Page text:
The terrorism of al-Qaeda and ISIS, like the terrorism of the Nazis, is not born of strength. Terrorism is a tactic of the weak. Resort to it is a sign of desperation, not power. The people I met during my time in Tunisia know this deep in their bones. It doesn’t make terrorism less scary, since you can be killed just as dead by a weak man as a strong one. But it does mean that the terrorists won’t win in the end. They may and probably will score tactical “successes” here and there, but the ideology behind the terror is spent. Attacks like the slaughter on the beach in Sousse today are like tantrums thrown by children who realize that they can’t have their way. Those who commit them are not brave; they are cowards.

So to my students, colleagues, and friends in Sousse, I say take heart. You are strong. It is the terrorists who are weak.

Terror at the Bardo

Today I woke to the news about the terror attacks at the Bardo Museum in Tunis. Having been to the Bardo in late January, I can picture the scene there very clearly. Seeing the photos of frightened tourists sitting on the familiar ancient Roman mosaic floors brought the terror home to me.

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(Photo: Farouk Afi)

I spent the morning and early afternoon compulsively searching news sites for new information and contacting Tunisian friends and coworkers to make sure they were OK. The school I taught at, AMIDEAST Sousse, was closed for the day in light of the attacks as a precautionary measure.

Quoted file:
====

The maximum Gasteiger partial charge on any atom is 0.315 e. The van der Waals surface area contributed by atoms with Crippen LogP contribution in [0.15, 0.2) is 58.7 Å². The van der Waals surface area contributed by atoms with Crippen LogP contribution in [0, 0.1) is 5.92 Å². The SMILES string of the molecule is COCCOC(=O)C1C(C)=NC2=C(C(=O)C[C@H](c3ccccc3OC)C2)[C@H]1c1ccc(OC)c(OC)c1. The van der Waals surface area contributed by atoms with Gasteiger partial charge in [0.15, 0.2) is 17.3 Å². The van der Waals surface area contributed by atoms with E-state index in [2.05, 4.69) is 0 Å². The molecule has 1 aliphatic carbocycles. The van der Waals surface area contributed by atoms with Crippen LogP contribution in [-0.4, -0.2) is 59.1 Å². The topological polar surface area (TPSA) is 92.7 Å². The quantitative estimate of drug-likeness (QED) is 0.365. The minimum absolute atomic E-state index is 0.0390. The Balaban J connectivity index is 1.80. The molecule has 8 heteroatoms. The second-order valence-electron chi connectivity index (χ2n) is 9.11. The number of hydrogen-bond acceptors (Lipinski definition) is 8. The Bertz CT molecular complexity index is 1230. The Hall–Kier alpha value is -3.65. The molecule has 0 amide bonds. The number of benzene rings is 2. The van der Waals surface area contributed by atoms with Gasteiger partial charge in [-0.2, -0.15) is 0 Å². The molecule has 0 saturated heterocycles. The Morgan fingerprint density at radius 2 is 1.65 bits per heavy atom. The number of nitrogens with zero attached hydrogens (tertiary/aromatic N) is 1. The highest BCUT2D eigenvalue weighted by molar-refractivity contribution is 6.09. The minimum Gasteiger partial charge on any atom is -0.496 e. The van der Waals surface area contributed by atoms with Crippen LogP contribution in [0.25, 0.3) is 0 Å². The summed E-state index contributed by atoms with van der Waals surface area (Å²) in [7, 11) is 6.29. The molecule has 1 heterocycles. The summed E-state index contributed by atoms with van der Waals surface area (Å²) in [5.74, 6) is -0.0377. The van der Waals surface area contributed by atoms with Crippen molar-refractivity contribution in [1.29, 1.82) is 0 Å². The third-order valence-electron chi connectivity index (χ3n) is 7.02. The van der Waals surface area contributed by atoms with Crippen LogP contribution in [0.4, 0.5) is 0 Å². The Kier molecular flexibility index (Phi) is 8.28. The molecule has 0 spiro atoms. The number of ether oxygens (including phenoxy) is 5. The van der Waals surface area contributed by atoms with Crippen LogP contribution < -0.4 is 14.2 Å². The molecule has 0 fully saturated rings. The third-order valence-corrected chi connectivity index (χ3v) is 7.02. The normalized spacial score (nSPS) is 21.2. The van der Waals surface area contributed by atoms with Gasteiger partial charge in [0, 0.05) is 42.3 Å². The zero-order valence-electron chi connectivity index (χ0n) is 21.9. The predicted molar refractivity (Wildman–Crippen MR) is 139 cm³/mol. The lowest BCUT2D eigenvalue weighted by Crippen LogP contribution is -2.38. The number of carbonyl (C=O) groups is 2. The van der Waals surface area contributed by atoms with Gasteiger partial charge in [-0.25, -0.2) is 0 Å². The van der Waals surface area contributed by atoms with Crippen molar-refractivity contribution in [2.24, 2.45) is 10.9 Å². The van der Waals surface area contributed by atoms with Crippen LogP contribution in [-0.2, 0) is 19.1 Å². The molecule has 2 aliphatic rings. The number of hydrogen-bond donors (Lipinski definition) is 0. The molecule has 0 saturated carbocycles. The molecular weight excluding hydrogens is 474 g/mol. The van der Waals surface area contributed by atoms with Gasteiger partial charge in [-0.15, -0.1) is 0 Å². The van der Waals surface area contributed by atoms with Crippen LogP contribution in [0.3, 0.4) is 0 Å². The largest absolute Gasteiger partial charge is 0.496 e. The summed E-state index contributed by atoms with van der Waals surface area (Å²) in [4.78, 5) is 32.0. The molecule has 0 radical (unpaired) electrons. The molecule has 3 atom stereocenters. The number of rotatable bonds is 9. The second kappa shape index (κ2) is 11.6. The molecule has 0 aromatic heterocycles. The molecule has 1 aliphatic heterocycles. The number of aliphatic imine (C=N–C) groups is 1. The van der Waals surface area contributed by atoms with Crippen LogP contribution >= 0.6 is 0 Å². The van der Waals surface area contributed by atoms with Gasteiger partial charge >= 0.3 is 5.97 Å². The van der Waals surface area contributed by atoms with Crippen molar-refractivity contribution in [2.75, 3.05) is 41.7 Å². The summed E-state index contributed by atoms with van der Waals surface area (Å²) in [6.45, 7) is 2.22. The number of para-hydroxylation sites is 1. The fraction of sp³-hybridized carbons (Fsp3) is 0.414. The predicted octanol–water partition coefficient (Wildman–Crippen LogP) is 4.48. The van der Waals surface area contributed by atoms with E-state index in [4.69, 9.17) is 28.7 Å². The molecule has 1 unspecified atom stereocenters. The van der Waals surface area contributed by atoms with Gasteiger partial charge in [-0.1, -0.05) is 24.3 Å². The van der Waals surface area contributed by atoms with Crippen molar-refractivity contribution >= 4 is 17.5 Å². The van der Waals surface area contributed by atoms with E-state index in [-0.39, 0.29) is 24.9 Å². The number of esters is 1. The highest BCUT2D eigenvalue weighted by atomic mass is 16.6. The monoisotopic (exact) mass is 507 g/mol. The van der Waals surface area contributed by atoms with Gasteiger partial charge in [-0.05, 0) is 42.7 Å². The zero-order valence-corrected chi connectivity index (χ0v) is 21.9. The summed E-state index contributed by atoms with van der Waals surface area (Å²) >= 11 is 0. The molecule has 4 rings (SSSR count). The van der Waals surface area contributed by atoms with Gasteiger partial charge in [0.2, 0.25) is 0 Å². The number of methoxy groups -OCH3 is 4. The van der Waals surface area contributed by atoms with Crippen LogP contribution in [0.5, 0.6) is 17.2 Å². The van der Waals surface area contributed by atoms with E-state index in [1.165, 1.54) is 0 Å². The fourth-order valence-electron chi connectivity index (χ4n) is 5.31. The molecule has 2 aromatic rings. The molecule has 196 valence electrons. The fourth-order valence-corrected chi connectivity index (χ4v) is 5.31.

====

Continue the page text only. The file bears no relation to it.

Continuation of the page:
My thoughts and hopes are with Tunisia tonight, the small country on the North African coast that welcomed me as a resident for seven months. When taxi drivers in Sousse would ask me what I thought of Tunisia, I would usually say that the best thing about Tunisia is Tunisians. The people I know there are no doubt horrified by what happened today and doubly disgusted that these acts of murder and savagery were committed by those who purport to carry the flag of Islam. I share their feelings.

One year ago, there was a terror attack in Kunming, China, about 70 miles north of where I was living. Like the attack on the Bardo, the Kunming attack took place in an building I had recently been in and knew well. At that time, I wrote:

I can well imagine the horror that the people at the Kunming train station felt as maniacs with two-foot knives ran through the station and indiscriminately stabbed, sliced and hacked away at innocent travelers. My heart goes out the victims and their families.

I feel the same way today about the people at the Bardo. And I hope I never have to write words like these again.

Old Weird French Cars

I shot most of these in Sousse, Tunisia.

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Kairouan

Kairouan is either the third or the fourth holiest site in Islam, depending on whom you talk to. (Question: who compiles rankings like this? How many cities are so ranked?) The town is a UNESCO World Heritage Site. Like Matmata, it’s a Tunisian town with a George Lucas connection; the “Cairo” scenes in Raiders of the Lost Ark were filmed there. I did not shoot any knife-wielding locals (although some of the touts came close to deserving it).